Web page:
Manufacturers more than most industries really rely on this concept of interoperability and what interoperability entails is making sure that you're open to multiple technologies and at the same time you assess how well those different technologies can talk to one another and integrate into a cohesive solution. Easier said than done of course but it is some something we're seeing more organizations focus on in the manufacturing space. The reason that this has become more important and more viable in recent years is because now more than ever you have better integration tools and better platforms to enable this sort of interoperability model.

10 or 20 years ago it was very painful to go through a deployment with multiple systems because it was so difficult to tie together the integration points and the architecture and the data flow between different systems but now you have other technologies in the marketplace that enable interoperability better than we have seen in the past. There's products like Palantir, Snowflake even the force platform within Salesforce, these are platforms you can deploy almost like middleware but different more advanced version of middleware that can tie together multiple technologies and provide a way to tie together multiple data sets and multiple business processes within your manufacturing operations. so interoperability is one of the key technology trends that we're seeing within the manufacturing space here in the 2020s.

Given the potential of technology in the manufacturing space, what it's doing is allowing manufacturing organizations to focus more on the end customer experience, it's providing better data and better visibility into what customer needs and wants are, what customer demand is and really focusing on satisfying that customer demand in addition to there being more opportunity with technology to provide a better customer experience. 

Additionally, you have customer expectations that manufacturers provide more of a consumer level or consumer grade type of experience of interacting with their organizations. In other words, you have a group of customers that are used to dealing with Amazon and Alibaba and social media outlets really easy to use technologies, they're also used to self-service and they're used to getting what they want, when they want it, so customers are largely driving and demanding from manufacturers a different way of operating a different way of thinking, in a different way of satisfying customer expectations, so the combination of better technologies with increasing demand and requirements from customers themselves, is largely what's driving a focus on customer experience within manufacturing organizations. Now while this isn't by itself a technology trend per se, it is an end result that many manufacturers are focused on achieving.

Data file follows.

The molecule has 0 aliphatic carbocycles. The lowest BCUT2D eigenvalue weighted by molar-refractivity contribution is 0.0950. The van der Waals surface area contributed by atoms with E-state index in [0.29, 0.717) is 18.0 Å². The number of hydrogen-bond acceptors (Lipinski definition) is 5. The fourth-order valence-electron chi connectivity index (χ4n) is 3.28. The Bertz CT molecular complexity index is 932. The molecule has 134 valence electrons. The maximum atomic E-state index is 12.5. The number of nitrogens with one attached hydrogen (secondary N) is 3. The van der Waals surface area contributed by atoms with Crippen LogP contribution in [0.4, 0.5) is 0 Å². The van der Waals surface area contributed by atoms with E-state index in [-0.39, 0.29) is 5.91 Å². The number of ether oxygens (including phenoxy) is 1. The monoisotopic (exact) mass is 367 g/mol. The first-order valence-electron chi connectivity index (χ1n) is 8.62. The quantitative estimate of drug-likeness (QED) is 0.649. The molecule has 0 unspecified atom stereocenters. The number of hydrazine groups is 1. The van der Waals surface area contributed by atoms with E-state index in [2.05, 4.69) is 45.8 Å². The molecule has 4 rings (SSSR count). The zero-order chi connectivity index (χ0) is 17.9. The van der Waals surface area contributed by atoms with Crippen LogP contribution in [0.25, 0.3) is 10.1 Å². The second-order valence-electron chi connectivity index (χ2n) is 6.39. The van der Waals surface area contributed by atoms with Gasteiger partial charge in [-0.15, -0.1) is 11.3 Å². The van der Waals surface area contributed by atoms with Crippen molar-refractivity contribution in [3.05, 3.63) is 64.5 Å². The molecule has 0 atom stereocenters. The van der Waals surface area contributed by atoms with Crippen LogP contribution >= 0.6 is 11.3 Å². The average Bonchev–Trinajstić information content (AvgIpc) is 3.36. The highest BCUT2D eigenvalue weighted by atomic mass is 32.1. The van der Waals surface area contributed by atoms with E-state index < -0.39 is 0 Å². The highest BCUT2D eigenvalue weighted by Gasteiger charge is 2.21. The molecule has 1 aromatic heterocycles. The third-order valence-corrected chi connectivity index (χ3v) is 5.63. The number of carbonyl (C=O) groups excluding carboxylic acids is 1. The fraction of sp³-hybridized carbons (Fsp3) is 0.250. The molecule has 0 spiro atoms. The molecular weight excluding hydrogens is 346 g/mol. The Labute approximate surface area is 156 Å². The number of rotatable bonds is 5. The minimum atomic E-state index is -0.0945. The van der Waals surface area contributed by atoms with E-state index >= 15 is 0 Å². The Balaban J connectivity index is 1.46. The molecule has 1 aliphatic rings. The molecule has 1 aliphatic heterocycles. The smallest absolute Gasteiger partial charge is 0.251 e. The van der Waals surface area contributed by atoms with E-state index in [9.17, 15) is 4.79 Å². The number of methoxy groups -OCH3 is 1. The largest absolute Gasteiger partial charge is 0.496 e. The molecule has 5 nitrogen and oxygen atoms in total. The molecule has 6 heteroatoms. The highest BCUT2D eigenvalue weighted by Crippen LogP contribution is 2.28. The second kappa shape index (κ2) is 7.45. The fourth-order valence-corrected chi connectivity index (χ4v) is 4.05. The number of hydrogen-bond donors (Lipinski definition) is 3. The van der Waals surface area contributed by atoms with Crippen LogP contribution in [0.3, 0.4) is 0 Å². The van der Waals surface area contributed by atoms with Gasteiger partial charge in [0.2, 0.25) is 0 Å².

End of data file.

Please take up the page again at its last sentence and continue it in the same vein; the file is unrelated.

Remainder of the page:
All of these different technologies that I've talked about so far today are sort of wrapped together with business intelligence. You think about Industry 4.0 and advanced Supply Chain Management and some of the other things I've talked about here today and what that entails is the capturing of more data. You've got more information, more potential visibility into your operations, into your customer needs, into your overall supply chain but that data is only useful if you have a way to report on it in a way to make meaning from it.

Business intelligence tools are a way to complete that loop in the process. With business intelligence tools, which can either be a standalone business intelligence tool that bolts on to other technologies or many technologies provide business intelligence modules as part of their core capabilities, you can use these tools either way that can help you have that visibility through better real-time analytics, business intelligence and other quantitative measures so business intelligence is something that's totally transforming the way manufacturers operate now versus how they have in the past. These are just some of the things I encourage you to think about as you think about defining your digital strategy for your manufacturing organization for more best practices and lessons and ideas and technology reviews that might help you identify some potential software options.

If you are looking to strategize an upcoming transformation or are looking at selecting an ERP system, we would love to give you some insights. Please contact me for more information

Be sure to download the newly released 2023 Digital Transformation Report to garner additional industry insight and project best practices.

Kimberling Eric Blue Backgroundv2
Eric Kimberling

Eric is known globally as a thought leader in the ERP consulting space. He has helped hundreds of high-profile enterprises worldwide with their technology initiatives, including Nucor Steel, Fisher and Paykel Healthcare, Kodak, Coors, Boeing, and Duke Energy. He has helped manage ERP implementations and reengineer global supply chains across the world.

Eric Kimberling
Eric is known globally as a thought leader in the ERP consulting space. He has helped hundreds of high-profile enterprises worldwide with their technology initiatives, including Nucor Steel, Fisher and Paykel Healthcare, Kodak, Coors, Boeing, and Duke Energy. He has helped manage ERP implementations and reengineer global supply chains across the world.